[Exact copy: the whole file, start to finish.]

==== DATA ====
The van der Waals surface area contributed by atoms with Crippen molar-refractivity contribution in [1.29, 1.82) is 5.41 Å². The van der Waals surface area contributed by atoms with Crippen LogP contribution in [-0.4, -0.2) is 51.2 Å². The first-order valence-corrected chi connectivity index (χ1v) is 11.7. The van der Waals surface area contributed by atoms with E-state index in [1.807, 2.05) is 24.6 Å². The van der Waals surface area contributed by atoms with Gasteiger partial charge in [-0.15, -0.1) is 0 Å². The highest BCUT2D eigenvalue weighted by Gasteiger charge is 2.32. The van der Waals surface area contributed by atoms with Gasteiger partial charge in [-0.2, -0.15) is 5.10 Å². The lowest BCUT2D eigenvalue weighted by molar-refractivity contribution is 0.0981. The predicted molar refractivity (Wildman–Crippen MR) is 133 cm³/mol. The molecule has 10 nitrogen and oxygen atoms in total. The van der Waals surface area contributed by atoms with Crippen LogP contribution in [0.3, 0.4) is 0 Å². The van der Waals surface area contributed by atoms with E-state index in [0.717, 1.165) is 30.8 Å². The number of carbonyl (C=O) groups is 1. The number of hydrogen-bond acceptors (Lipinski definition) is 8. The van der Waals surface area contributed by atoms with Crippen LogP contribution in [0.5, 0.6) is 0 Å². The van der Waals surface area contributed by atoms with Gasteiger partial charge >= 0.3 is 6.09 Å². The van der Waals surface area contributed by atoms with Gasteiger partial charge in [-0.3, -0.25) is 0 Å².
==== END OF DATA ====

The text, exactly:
The van der Waals surface area contributed by atoms with Crippen molar-refractivity contribution in [1.29, 1.82) is 5.41 Å². The van der Waals surface area contributed by atoms with Crippen LogP contribution in [-0.4, -0.2) is 51.2 Å². The first-order valence-corrected chi connectivity index (χ1v) is 11.7. The van der Waals surface area contributed by atoms with E-state index in [1.807, 2.05) is 24.6 Å². The van der Waals surface area contributed by atoms with Gasteiger partial charge in [-0.15, -0.1) is 0 Å². The highest BCUT2D eigenvalue weighted by Gasteiger charge is 2.32. The van der Waals surface area contributed by atoms with Gasteiger partial charge in [-0.2, -0.15) is 5.10 Å². The lowest BCUT2D eigenvalue weighted by molar-refractivity contribution is 0.0981. The predicted molar refractivity (Wildman–Crippen MR) is 133 cm³/mol. The molecule has 10 nitrogen and oxygen atoms in total. The van der Waals surface area contributed by atoms with Crippen LogP contribution in [0.3, 0.4) is 0 Å². The van der Waals surface area contributed by atoms with E-state index in [0.717, 1.165) is 30.8 Å². The number of carbonyl (C=O) groups is 1. The number of hydrogen-bond acceptors (Lipinski definition) is 8. The van der Waals surface area contributed by atoms with Crippen LogP contribution in [0.5, 0.6) is 0 Å². The van der Waals surface area contributed by atoms with Gasteiger partial charge >= 0.3 is 6.09 Å². The van der Waals surface area contributed by atoms with Gasteiger partial charge in [-0.3, -0.25) is 0 Å².